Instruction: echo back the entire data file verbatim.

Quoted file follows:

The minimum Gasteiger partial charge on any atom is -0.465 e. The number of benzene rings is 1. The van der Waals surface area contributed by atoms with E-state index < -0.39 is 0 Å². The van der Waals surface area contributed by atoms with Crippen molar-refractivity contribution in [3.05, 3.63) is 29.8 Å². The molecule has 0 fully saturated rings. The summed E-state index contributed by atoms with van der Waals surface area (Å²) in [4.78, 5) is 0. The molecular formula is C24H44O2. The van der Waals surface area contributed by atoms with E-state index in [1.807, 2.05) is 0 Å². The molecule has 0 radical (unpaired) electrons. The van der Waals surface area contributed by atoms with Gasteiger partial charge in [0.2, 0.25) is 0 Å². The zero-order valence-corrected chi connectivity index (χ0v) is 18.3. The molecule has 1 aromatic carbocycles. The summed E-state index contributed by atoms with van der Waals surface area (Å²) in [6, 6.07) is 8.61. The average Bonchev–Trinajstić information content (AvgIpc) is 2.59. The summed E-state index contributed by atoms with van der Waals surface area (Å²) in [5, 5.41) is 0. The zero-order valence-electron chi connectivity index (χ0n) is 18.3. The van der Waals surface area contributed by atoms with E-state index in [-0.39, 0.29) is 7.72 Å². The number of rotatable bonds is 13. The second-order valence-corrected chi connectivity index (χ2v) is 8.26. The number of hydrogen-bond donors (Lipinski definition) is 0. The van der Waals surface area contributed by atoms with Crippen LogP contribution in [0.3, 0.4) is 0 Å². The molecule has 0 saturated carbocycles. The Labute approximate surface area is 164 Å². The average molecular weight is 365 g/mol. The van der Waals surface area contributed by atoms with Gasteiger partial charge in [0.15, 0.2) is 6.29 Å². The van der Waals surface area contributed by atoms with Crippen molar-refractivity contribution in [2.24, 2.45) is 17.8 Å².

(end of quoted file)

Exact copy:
The minimum Gasteiger partial charge on any atom is -0.465 e. The number of benzene rings is 1. The van der Waals surface area contributed by atoms with E-state index < -0.39 is 0 Å². The van der Waals surface area contributed by atoms with Crippen molar-refractivity contribution in [3.05, 3.63) is 29.8 Å². The molecule has 0 fully saturated rings. The summed E-state index contributed by atoms with van der Waals surface area (Å²) in [4.78, 5) is 0. The molecular formula is C24H44O2. The van der Waals surface area contributed by atoms with E-state index in [1.807, 2.05) is 0 Å². The molecule has 0 radical (unpaired) electrons. The van der Waals surface area contributed by atoms with Gasteiger partial charge in [0.2, 0.25) is 0 Å². The zero-order valence-corrected chi connectivity index (χ0v) is 18.3. The molecule has 1 aromatic carbocycles. The summed E-state index contributed by atoms with van der Waals surface area (Å²) in [6, 6.07) is 8.61. The average Bonchev–Trinajstić information content (AvgIpc) is 2.59. The summed E-state index contributed by atoms with van der Waals surface area (Å²) in [5, 5.41) is 0. The zero-order valence-electron chi connectivity index (χ0n) is 18.3. The van der Waals surface area contributed by atoms with E-state index in [-0.39, 0.29) is 7.72 Å². The number of rotatable bonds is 13. The second-order valence-corrected chi connectivity index (χ2v) is 8.26. The number of hydrogen-bond donors (Lipinski definition) is 0. The van der Waals surface area contributed by atoms with Crippen LogP contribution in [0.3, 0.4) is 0 Å². The molecule has 0 saturated carbocycles. The Labute approximate surface area is 164 Å². The average molecular weight is 365 g/mol. The van der Waals surface area contributed by atoms with Gasteiger partial charge in [0.15, 0.2) is 6.29 Å². The van der Waals surface area contributed by atoms with Crippen molar-refractivity contribution in [2.24, 2.45) is 17.8 Å².